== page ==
For her efforts, she was named 1993's Gatorade Prep Track and Field Athlete of the Year, edging out the likes of Marion Jones. This prestigious honor, while also managing to stay focused academically and finish as her high school's Salutatorian.

After high school, Amy accepted a full athletic scholarship to UCLA. There, she had the great fortune to train under the elite mentorship of coaches Bob Kersee and Jeanette Bolden. Without even blinking it seemed Amy quickly became part of their circle of success.

Competition record

  • National Scholastic Indoor Champion: 1991, 1992
  • Pan-Am Junior Champion: 1993
  • NCAA Indoor Champion: 1994, 1995, 1997
  • NCAA Outdoor Champion: 1995, 1996
  • U.S. Outdoor Champion: 1995–1997, 2001–2007
  • U.S. Indoor Champion: 2001, 2004, 2007–2008

At UCLA, she would earn a degree in Biology in four years, while also complementing her golden track and field resume. While a Bruin in 1995, Amy jumped 6'6" to establish a new collegiate record. This was on her way to 4 PAC-10, 3 NCAA Indoor, and 2 NCAA Outdoor titles.
Post-graduation, Amy remained in Los Angeles to train full-time. Being so close to the bright lights of Hollywood provided the opportunity to pursue part-time modeling. On select occasions she combined her eccentric flair for fashion with her athleticism by wearing non-traditional outfits while competing and attracting attention to a sport, which often times goes unnoticed.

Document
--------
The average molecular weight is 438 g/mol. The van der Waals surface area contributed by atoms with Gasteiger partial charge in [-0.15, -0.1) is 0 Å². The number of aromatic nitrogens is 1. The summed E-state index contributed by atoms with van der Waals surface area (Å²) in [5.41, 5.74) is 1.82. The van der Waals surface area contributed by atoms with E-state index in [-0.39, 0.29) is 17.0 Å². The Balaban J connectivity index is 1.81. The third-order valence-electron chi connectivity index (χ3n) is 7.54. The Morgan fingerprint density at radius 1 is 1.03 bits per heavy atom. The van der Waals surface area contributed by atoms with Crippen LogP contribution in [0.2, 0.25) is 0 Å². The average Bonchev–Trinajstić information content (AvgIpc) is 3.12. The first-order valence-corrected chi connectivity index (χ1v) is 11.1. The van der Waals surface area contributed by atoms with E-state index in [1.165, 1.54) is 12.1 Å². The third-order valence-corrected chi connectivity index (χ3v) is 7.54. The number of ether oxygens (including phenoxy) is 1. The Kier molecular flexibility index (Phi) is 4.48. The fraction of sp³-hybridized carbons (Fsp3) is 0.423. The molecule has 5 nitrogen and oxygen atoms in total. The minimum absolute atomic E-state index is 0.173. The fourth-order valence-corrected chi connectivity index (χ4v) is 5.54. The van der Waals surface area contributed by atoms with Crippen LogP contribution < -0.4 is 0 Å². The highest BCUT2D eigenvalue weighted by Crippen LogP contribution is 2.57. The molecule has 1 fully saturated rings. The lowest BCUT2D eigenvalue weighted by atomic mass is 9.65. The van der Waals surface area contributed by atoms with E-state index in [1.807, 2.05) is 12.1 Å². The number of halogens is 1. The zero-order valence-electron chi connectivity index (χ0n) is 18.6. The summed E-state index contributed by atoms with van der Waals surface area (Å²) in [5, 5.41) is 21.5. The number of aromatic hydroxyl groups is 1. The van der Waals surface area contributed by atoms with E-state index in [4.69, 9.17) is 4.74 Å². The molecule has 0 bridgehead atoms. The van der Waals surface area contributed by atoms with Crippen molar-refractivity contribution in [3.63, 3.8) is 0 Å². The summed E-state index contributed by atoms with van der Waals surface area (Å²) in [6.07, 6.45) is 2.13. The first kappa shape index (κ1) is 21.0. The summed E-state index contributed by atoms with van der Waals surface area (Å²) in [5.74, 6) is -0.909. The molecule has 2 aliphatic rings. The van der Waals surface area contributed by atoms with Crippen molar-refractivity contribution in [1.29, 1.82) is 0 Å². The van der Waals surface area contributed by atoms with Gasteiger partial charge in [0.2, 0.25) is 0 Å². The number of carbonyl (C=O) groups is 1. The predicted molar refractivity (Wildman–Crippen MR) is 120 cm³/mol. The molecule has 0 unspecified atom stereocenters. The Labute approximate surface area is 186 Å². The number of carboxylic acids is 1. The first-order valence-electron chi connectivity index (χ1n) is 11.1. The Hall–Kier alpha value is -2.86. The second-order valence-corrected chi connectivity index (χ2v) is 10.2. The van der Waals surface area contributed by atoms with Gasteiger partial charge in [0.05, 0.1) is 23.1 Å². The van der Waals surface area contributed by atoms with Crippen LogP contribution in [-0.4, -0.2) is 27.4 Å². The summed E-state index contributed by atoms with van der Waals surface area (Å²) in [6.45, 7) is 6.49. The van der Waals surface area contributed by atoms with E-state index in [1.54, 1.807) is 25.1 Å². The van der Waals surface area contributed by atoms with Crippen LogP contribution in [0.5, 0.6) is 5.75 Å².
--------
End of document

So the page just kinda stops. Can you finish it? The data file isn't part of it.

The success Amy found on the track at UCLA, combined with her subsequent resiliency on the professional circuit, has now established her as one of the world's elite for more than a decade.
She has finished ranked #1 in the U.S. three times, and been ranked no lower than 3rd in the nation for each of the last ten years. Amy has been ranked in the yearly top 10 in the world on five occasions. Her honors include two Olympic games, in Atlanta 1996 and Sydney 2000.
She is now a Licensed Acupuncturist in Northern California and married since 2004 to pole vaulter Tye Harvey. She trains under Coach Dan Pfaff at an elite track and field training center in Stockton, California with about 20 other athletes. The training center, known as Tri-Valley Athletics track club, has been a big passion, with the objective of giving athletes a place to train and receive quality coaching after college.

Jump to:
1993 NCAA Indoor Champion
1994 NCAA Indoor Champion
1995 NCAA Indoor Champion
1995 NCAA Outdoor Champion
1995 U.S. Outdoor Champion
1996 NCAA Outdoor Champion
1997 World University Games Champion
1997 NCAA Indoor Champion
1997 U.S. Outdoor Champion
2001 U.S. Indoor Champion
2001 U.S. Outdoor Champion
2003 U.S. Outdoor Champion
2004 U.S. Indoor Champion
2005 U.S. Outdoor Champion
2008 U.S. Indoor Champion

Acuff is also known for her career as a model, including multiple cover appearances:
Esquire, “Women of Summer: Strength & Beauty: A Portfolio of America’s 10 Sexiest Athletes”

Men's magazines”, such as Maxim and FHM
The 2004 Olympics were noted for the large number of female Olympians who posed nude—following in the footsteps of the 2000 Matildas. Of the 2004 examples the most visible was Acuff's appearance on the cover and within Playboy's, “The Women of the Olympics” issue.[1]
Acuff is on the top part cover of the 2008 edition of the Complete Book of the Olympics[2]